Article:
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Do consider decades of Green Card wait while choosing US B-Schools!!

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Do consider decades of Green Card wait while choosing US B-Schools!!  [#permalink]

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New post 16 Oct 2016, 07:46
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My background: I’ll start with a quick introduction about myself – I am currently working for a large management consulting firm in the US, earning a comfortable 6 figure salary and absolutely in love with this country. Like most of you all reading this – I went through the B school admissions process about 6 years ago, scored a 740 GMAT and successfully got admitted to a top 20 business school with a substantial (roughly 75%) tuition waiver. That was the best day of my life.

Why this decision is so important: Having been through the B-school admission process, then the B school life, the anxiety/stress of the job search and now a couple of years into my first job, I feel a moral responsibility to highlight the most important (and much underestimated and neglected) consideration (in my opinion) while choosing your b-school. When you choose a business school in another country, you not only choose a school but you choose the country you (most likely) will live for the rest of your life in (or at least a significant portion of your life). When I was applying to B-schools, I was obsessed about the schools in the US. I was told that US is a land of opportunities and other countries like Canada, Australia, New Zealand and Europe do not have opportunities any near compared to the US. Yes that’s very true, but the one thing no one told me (and I so wish I would have known then) is this – the skilled immigration system in the US is totally messed up.

The plight of skilled immigrants in America: Skilled immigrants with advanced degrees (weather you attend MIT or Harvard or Yale and weather you end up working for Mckinsey, BCG, Google or Facebook) currently face anywhere from 20 to 80 years of Green card wait time (per different estimates). This means that for the rest of your life you will be stuck in paperwork and job switch restrictions (by the way if you didn’t know, you don't qualify for about 95% job openings in the US if you don’t have a Green card or US citizenship). Your peers (from different countries or US citizens and Green card holders) will be easily able to change jobs and progress in their careers and you will be unable to make changes, take promotions, start a new company or even join a startup for the risk of being laid off and sent back home. Refer to the information below if you need more to trust me.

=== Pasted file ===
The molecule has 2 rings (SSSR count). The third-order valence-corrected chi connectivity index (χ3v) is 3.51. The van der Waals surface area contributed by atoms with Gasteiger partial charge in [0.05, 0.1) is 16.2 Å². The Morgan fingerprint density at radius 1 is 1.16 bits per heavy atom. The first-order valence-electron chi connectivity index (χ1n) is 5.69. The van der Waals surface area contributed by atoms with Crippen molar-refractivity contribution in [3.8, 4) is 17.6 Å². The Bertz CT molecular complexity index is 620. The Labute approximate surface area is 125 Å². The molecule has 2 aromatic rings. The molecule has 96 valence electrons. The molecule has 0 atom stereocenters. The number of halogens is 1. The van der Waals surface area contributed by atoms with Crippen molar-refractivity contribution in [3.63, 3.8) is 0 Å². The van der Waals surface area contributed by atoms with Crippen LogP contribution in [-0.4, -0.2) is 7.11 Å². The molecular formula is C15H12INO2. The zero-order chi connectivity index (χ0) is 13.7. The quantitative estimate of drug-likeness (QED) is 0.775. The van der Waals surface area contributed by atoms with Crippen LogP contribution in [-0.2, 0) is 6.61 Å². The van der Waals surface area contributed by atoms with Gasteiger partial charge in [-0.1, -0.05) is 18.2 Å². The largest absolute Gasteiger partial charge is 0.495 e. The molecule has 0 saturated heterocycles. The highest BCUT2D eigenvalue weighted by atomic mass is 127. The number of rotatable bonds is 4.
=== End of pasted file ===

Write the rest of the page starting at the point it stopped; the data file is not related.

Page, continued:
Join the Facebook group "SkilledImmigrantsinUS"
Watch the movie/trailer: "for here or to go"
Search for "regulations gov i140 ead rule federal register read comments" on google and read the 20k painful comments of people stuck in backlogs!
Search for 'immigrationgirl' on google and read her post about the true green card wait!

To sum up – I am not building a case against coming to the US. I would just like to ask you to choose your future country wisely. It’s a one-time choice and may get very difficult to make amends later! Feel free to comment or IM me if you need any further information.
Please note: This post is my personal opinion based on my (pre and post) B school journey experience in the US.
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New post 31 Oct 2016, 05:28
Thank U dude ...for extraordinary, info...its really great details by ordinary dude

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New post 31 Oct 2016, 17:46
Hi TheOrdinaryGuy, Thanks for the detailed info.
As most MBA grads take a leadership position after they graduate, i am hoping that they will be eligible for EB1 process. Do you have any thoughts on whether companies apply Green Card through EB1?
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New post 10 Mar 2017, 10:16
I have a question.
I'm 26 now, not american, and I want to do my MBA in June 2018 and graduate in 2019. In the meantime, and instead of waiting until next year to get my F1 (student) visa, I thought I could apply for a green card, and enroll in the MBA program without needing any other visa or the need for AOS (adjustment of status).
The only issues are:
-If I don't get a green card by June 2018 and it's time to enroll in the MBA, would an active green card application prevent any other application for F1? Meaning would I be screwed and fail to enroll if I don't get the green card by then?
-Are the green card and F1 mutually exclusive? Meaning if I apply for a green card and show intention for immigration, would my student visa (technically non-immigrant visa) be rejected? I want to do my MBA regardless of whether my green card is approved or not, because it's extremely important for my self-fulfillment and professional growth, and I would not want to jeopardize my chance to do it in the US just because of some complicated laws that a guy like me just doesn't know enough about...
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Re: Do consider decades of Green Card wait while choosing US B-Schools!!  [#permalink]

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New post 10 Mar 2017, 10:31
Joeking33 wrote:
I have a question.
I'm 26 now, not american, and I want to do my MBA in June 2018 and graduate in 2019. In the meantime, and instead of waiting until next year to get my F1 (student) visa, I thought I could apply for a green card, and enroll in the MBA program without needing any other visa or the need for AOS (adjustment of status).